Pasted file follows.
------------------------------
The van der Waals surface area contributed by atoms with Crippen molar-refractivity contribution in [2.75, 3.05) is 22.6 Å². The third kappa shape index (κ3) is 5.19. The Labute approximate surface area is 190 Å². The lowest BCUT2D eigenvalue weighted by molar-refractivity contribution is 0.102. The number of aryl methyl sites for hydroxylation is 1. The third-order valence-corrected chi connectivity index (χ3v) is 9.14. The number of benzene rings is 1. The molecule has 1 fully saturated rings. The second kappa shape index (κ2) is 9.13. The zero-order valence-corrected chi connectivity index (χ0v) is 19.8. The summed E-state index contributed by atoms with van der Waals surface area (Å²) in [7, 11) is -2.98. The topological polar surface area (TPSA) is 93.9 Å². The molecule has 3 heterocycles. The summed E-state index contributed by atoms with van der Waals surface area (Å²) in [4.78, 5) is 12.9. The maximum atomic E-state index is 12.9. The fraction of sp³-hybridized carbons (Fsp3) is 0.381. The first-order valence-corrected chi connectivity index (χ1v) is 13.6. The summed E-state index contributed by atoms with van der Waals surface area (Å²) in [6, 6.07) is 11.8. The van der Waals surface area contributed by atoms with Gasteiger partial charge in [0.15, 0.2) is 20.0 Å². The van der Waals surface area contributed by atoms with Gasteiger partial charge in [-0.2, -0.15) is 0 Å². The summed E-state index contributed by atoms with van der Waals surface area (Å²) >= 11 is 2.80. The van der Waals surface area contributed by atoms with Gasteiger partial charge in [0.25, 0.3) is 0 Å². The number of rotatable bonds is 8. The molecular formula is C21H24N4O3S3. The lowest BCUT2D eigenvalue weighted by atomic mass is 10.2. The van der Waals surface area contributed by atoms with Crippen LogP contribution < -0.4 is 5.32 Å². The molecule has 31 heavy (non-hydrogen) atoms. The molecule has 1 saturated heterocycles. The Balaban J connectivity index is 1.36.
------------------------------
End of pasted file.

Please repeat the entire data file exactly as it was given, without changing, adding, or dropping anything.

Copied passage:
The van der Waals surface area contributed by atoms with Crippen molar-refractivity contribution in [2.75, 3.05) is 22.6 Å². The third kappa shape index (κ3) is 5.19. The Labute approximate surface area is 190 Å². The lowest BCUT2D eigenvalue weighted by molar-refractivity contribution is 0.102. The number of aryl methyl sites for hydroxylation is 1. The third-order valence-corrected chi connectivity index (χ3v) is 9.14. The number of benzene rings is 1. The molecule has 1 fully saturated rings. The second kappa shape index (κ2) is 9.13. The zero-order valence-corrected chi connectivity index (χ0v) is 19.8. The summed E-state index contributed by atoms with van der Waals surface area (Å²) in [7, 11) is -2.98. The topological polar surface area (TPSA) is 93.9 Å². The molecule has 3 heterocycles. The summed E-state index contributed by atoms with van der Waals surface area (Å²) in [4.78, 5) is 12.9. The maximum atomic E-state index is 12.9. The fraction of sp³-hybridized carbons (Fsp3) is 0.381. The first-order valence-corrected chi connectivity index (χ1v) is 13.6. The summed E-state index contributed by atoms with van der Waals surface area (Å²) in [6, 6.07) is 11.8. The van der Waals surface area contributed by atoms with Gasteiger partial charge in [0.15, 0.2) is 20.0 Å². The van der Waals surface area contributed by atoms with Gasteiger partial charge in [-0.2, -0.15) is 0 Å². The summed E-state index contributed by atoms with van der Waals surface area (Å²) >= 11 is 2.80. The van der Waals surface area contributed by atoms with Gasteiger partial charge in [0.25, 0.3) is 0 Å². The number of rotatable bonds is 8. The molecular formula is C21H24N4O3S3. The lowest BCUT2D eigenvalue weighted by atomic mass is 10.2. The van der Waals surface area contributed by atoms with Crippen LogP contribution < -0.4 is 5.32 Å². The molecule has 31 heavy (non-hydrogen) atoms. The molecule has 1 saturated heterocycles. The Balaban J connectivity index is 1.36.